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Marketing movies is sort of like being Goldilocks: The campaign can’t be too hard, it can’t be too soft. It has to be just right.
Former Warner Bros. worldwide production topper Lorenzo di Bonaventura, who oversaw “The Matrix” franchise, “Ocean’s Eleven” and “Analyze This” among other hits, says that marketing is all about gauging the audience.
And though he’s known for thinking big, di Bonaventura says sometimes it means paring down, noting that “if you try to be all things to all people, it might come across as being confused.”
Di Bonaventura adds that new media, used properly, is a great tool, but it offers such a volume of information that it threatens to be a distraction.
“Integration of the traditional ways we have marketed movies — which are not going away — (with) new media” is key, he says. “You’re learning things in one medium and applying them to another.”
Rob Friedman, the co-chair and CEO of Summit Entertainment, says that di Bonaventura was always consulted on marketing when Friedman headed that department at Warners.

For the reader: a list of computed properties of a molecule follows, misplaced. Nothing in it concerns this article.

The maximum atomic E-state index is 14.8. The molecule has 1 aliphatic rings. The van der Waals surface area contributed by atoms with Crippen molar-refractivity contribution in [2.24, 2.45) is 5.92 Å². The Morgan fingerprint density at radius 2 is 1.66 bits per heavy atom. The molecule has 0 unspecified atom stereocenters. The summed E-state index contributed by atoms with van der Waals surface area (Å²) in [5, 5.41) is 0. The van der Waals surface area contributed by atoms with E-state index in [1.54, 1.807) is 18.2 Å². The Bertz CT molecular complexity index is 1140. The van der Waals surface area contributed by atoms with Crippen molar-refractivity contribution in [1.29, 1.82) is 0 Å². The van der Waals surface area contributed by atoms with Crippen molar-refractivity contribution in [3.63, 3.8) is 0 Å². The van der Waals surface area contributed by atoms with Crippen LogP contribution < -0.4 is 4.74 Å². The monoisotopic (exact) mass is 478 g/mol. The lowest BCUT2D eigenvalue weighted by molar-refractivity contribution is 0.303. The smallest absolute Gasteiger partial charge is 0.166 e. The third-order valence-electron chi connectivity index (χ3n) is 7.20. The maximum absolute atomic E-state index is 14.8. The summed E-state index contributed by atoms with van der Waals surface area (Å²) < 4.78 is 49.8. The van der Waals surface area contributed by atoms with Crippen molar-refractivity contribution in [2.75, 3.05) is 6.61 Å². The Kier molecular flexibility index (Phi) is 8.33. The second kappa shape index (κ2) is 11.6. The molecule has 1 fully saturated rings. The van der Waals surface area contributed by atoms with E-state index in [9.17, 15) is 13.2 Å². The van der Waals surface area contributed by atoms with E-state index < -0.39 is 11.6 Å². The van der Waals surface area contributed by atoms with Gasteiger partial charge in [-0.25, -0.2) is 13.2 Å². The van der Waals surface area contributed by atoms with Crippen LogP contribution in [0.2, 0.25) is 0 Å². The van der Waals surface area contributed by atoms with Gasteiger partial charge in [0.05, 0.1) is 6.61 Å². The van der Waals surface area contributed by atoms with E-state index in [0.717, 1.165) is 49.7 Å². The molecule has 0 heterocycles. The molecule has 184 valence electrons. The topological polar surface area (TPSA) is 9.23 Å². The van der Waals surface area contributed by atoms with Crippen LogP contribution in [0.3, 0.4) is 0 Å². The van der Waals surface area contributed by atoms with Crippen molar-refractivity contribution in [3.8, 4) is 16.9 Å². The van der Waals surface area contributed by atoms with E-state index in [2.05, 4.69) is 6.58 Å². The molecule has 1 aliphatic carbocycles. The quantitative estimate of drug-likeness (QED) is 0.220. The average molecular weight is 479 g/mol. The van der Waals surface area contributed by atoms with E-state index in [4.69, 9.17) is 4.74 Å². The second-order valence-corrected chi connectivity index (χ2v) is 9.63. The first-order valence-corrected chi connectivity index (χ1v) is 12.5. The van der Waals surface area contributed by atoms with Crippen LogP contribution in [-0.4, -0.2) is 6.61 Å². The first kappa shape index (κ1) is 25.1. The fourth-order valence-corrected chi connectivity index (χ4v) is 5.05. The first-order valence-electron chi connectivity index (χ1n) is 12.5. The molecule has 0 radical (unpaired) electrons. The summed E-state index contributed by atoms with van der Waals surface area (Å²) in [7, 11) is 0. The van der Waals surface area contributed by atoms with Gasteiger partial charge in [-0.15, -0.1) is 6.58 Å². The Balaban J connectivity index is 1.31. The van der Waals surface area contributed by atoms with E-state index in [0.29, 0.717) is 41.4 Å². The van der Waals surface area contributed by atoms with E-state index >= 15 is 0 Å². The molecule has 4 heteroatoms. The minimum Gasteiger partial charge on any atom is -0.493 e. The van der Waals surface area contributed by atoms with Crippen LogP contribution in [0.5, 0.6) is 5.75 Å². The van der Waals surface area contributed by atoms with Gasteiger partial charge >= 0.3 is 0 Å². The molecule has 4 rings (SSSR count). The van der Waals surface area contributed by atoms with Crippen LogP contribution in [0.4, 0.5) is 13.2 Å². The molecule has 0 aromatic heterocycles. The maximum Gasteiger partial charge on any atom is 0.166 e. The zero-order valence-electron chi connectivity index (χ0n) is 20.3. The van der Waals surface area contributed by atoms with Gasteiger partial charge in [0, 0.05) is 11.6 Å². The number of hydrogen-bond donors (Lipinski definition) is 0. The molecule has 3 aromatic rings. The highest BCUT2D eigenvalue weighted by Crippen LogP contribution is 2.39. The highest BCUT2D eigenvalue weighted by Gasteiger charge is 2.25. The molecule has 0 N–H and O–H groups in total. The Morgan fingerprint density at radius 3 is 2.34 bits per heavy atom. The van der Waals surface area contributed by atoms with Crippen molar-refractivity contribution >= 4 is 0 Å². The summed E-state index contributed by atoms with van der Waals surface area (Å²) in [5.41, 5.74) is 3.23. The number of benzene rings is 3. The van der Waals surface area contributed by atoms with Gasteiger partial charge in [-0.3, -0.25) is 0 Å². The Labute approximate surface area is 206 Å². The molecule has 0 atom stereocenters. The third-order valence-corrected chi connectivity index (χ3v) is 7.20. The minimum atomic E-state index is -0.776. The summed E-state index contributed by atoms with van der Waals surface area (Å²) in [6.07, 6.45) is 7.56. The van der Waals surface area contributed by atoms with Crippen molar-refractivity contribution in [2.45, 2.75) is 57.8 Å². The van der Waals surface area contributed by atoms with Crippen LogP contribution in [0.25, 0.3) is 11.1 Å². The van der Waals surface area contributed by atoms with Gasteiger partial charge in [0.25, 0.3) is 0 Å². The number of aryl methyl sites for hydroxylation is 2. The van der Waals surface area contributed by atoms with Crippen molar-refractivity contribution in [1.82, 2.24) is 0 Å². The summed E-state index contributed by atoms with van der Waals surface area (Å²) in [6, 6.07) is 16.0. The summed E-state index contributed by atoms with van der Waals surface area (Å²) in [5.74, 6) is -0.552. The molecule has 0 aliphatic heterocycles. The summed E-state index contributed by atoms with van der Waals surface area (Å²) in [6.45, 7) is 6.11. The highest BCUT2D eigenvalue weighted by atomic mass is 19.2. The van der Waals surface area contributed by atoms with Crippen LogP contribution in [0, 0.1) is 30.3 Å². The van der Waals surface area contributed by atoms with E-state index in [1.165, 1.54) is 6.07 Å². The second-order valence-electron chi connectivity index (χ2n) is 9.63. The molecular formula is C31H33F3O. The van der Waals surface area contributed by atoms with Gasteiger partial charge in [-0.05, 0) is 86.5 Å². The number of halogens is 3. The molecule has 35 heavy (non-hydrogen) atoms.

“He learns very well from interaction and listening and absorbing,” Friedman says, “and that has served him well. One of the things that you strive for as a marketing executive is to make sure that you always get your core and then expand, and I think that’s something that Lorenzo has carried with him from his executive days.”
Di Bonaventura also believes that starting big isn’t always better when it comes to budgeting action movies. Pics with budgets in the $25 million to $45 million range can still provide the broad themes of good and evil to which auds respond, such as 2000’s “Romeo Must Die,” which grossed $75.5 million worldwide.
“Hollywood is missing the boat on smaller action pictures,” he says. “People worldwide love those little action films.”
Even Clint Eastwood’s “Gran Torino,” not an actioner by genre but thematically in that spirit, exemplifies what a mid-budget film can achieve at the B.O.
“The good guy takes on a bad guy,” di Bonaventura sums up.
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